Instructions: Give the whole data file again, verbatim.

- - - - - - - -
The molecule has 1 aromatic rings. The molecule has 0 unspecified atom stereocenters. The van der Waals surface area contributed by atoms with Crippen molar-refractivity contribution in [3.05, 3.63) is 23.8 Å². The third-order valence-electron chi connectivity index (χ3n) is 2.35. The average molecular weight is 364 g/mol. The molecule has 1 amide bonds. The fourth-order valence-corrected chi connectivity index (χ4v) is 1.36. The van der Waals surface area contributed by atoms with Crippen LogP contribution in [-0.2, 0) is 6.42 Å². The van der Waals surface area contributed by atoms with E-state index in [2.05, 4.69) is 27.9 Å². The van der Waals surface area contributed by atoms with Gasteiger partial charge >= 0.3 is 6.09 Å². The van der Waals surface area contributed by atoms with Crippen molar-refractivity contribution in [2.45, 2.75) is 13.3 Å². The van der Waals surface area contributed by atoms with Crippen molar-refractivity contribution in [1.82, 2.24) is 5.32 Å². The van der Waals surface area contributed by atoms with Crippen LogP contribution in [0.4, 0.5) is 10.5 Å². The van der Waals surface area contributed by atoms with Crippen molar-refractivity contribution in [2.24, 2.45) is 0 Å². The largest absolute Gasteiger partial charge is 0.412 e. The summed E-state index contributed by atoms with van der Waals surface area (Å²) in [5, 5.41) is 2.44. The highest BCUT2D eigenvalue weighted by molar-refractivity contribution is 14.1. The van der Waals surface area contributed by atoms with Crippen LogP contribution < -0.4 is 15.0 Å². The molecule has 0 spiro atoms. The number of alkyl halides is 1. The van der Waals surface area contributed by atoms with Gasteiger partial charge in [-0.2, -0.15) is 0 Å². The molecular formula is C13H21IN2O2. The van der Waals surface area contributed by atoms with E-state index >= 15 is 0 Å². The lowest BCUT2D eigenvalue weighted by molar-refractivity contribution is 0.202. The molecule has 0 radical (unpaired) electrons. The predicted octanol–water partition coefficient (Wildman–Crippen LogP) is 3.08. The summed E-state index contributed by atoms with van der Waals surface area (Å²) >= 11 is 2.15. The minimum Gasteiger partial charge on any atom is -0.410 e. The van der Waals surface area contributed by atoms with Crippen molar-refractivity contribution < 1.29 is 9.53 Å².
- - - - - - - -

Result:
The molecule has 1 aromatic rings. The molecule has 0 unspecified atom stereocenters. The van der Waals surface area contributed by atoms with Crippen molar-refractivity contribution in [3.05, 3.63) is 23.8 Å². The third-order valence-electron chi connectivity index (χ3n) is 2.35. The average molecular weight is 364 g/mol. The molecule has 1 amide bonds. The fourth-order valence-corrected chi connectivity index (χ4v) is 1.36. The van der Waals surface area contributed by atoms with Crippen LogP contribution in [-0.2, 0) is 6.42 Å². The van der Waals surface area contributed by atoms with E-state index in [2.05, 4.69) is 27.9 Å². The van der Waals surface area contributed by atoms with Gasteiger partial charge >= 0.3 is 6.09 Å². The van der Waals surface area contributed by atoms with Crippen molar-refractivity contribution in [2.45, 2.75) is 13.3 Å². The van der Waals surface area contributed by atoms with Crippen molar-refractivity contribution in [1.82, 2.24) is 5.32 Å². The van der Waals surface area contributed by atoms with Crippen LogP contribution in [0.4, 0.5) is 10.5 Å². The van der Waals surface area contributed by atoms with Crippen molar-refractivity contribution in [2.24, 2.45) is 0 Å². The largest absolute Gasteiger partial charge is 0.412 e. The summed E-state index contributed by atoms with van der Waals surface area (Å²) in [5, 5.41) is 2.44. The highest BCUT2D eigenvalue weighted by molar-refractivity contribution is 14.1. The van der Waals surface area contributed by atoms with Crippen LogP contribution < -0.4 is 15.0 Å². The molecule has 0 spiro atoms. The number of alkyl halides is 1. The van der Waals surface area contributed by atoms with Gasteiger partial charge in [-0.2, -0.15) is 0 Å². The molecular formula is C13H21IN2O2. The van der Waals surface area contributed by atoms with E-state index >= 15 is 0 Å². The lowest BCUT2D eigenvalue weighted by molar-refractivity contribution is 0.202. The molecule has 0 radical (unpaired) electrons. The predicted octanol–water partition coefficient (Wildman–Crippen LogP) is 3.08. The summed E-state index contributed by atoms with van der Waals surface area (Å²) >= 11 is 2.15. The minimum Gasteiger partial charge on any atom is -0.410 e. The van der Waals surface area contributed by atoms with Crippen molar-refractivity contribution < 1.29 is 9.53 Å².